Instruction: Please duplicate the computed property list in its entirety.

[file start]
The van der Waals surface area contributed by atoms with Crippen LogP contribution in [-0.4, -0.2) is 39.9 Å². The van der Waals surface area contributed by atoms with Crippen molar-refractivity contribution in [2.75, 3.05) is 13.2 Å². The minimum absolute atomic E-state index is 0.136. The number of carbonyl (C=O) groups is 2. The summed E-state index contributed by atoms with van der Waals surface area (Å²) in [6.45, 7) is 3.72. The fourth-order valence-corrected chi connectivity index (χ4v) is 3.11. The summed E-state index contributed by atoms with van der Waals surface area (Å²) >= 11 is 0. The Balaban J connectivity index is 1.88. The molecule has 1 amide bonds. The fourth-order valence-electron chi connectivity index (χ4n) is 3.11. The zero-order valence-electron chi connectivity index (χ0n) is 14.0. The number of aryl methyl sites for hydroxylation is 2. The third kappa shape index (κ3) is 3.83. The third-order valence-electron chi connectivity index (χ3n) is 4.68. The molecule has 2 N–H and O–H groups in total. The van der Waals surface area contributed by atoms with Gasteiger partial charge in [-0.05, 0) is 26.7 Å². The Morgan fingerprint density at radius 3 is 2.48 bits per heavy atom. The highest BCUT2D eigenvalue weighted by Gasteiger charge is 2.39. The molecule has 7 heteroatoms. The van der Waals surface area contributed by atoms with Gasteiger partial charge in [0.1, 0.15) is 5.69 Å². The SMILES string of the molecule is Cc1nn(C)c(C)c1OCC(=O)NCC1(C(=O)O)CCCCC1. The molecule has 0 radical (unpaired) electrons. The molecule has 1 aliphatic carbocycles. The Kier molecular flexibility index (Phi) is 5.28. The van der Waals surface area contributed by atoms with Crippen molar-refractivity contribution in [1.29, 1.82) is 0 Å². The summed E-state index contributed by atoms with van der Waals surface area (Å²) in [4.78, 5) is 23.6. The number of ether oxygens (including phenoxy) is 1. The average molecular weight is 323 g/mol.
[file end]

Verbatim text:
The van der Waals surface area contributed by atoms with Crippen LogP contribution in [-0.4, -0.2) is 39.9 Å². The van der Waals surface area contributed by atoms with Crippen molar-refractivity contribution in [2.75, 3.05) is 13.2 Å². The minimum absolute atomic E-state index is 0.136. The number of carbonyl (C=O) groups is 2. The summed E-state index contributed by atoms with van der Waals surface area (Å²) in [6.45, 7) is 3.72. The fourth-order valence-corrected chi connectivity index (χ4v) is 3.11. The summed E-state index contributed by atoms with van der Waals surface area (Å²) >= 11 is 0. The Balaban J connectivity index is 1.88. The molecule has 1 amide bonds. The fourth-order valence-electron chi connectivity index (χ4n) is 3.11. The zero-order valence-electron chi connectivity index (χ0n) is 14.0. The number of aryl methyl sites for hydroxylation is 2. The third kappa shape index (κ3) is 3.83. The third-order valence-electron chi connectivity index (χ3n) is 4.68. The molecule has 2 N–H and O–H groups in total. The van der Waals surface area contributed by atoms with Gasteiger partial charge in [-0.05, 0) is 26.7 Å². The Morgan fingerprint density at radius 3 is 2.48 bits per heavy atom. The highest BCUT2D eigenvalue weighted by Gasteiger charge is 2.39. The molecule has 7 heteroatoms. The van der Waals surface area contributed by atoms with Gasteiger partial charge in [0.1, 0.15) is 5.69 Å². The SMILES string of the molecule is Cc1nn(C)c(C)c1OCC(=O)NCC1(C(=O)O)CCCCC1. The molecule has 0 radical (unpaired) electrons. The molecule has 1 aliphatic carbocycles. The Kier molecular flexibility index (Phi) is 5.28. The van der Waals surface area contributed by atoms with Crippen molar-refractivity contribution in [1.29, 1.82) is 0 Å². The summed E-state index contributed by atoms with van der Waals surface area (Å²) in [4.78, 5) is 23.6. The number of ether oxygens (including phenoxy) is 1. The average molecular weight is 323 g/mol.